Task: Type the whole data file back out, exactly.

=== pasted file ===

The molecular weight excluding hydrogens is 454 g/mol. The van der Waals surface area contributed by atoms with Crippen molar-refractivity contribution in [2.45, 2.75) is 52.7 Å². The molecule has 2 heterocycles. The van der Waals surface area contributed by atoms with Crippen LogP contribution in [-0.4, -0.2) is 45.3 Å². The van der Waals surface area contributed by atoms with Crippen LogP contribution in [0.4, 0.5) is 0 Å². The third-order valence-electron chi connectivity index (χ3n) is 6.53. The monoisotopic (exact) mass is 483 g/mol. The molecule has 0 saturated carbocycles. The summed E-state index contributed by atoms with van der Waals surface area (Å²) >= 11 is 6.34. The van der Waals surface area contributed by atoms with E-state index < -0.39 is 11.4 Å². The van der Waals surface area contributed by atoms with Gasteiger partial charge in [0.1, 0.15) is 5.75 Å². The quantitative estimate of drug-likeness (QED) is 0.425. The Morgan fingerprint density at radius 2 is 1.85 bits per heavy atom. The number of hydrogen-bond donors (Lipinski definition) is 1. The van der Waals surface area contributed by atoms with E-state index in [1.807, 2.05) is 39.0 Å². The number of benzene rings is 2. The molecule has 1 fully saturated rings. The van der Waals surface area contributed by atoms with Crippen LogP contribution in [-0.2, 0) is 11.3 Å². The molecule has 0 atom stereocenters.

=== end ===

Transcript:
The molecular weight excluding hydrogens is 454 g/mol. The van der Waals surface area contributed by atoms with Crippen molar-refractivity contribution in [2.45, 2.75) is 52.7 Å². The molecule has 2 heterocycles. The van der Waals surface area contributed by atoms with Crippen LogP contribution in [-0.4, -0.2) is 45.3 Å². The van der Waals surface area contributed by atoms with Crippen LogP contribution in [0.4, 0.5) is 0 Å². The third-order valence-electron chi connectivity index (χ3n) is 6.53. The monoisotopic (exact) mass is 483 g/mol. The molecule has 0 saturated carbocycles. The summed E-state index contributed by atoms with van der Waals surface area (Å²) >= 11 is 6.34. The van der Waals surface area contributed by atoms with E-state index < -0.39 is 11.4 Å². The van der Waals surface area contributed by atoms with Gasteiger partial charge in [0.1, 0.15) is 5.75 Å². The quantitative estimate of drug-likeness (QED) is 0.425. The Morgan fingerprint density at radius 2 is 1.85 bits per heavy atom. The number of hydrogen-bond donors (Lipinski definition) is 1. The van der Waals surface area contributed by atoms with E-state index in [1.807, 2.05) is 39.0 Å². The number of benzene rings is 2. The molecule has 1 fully saturated rings. The van der Waals surface area contributed by atoms with Crippen LogP contribution in [-0.2, 0) is 11.3 Å². The molecule has 0 atom stereocenters.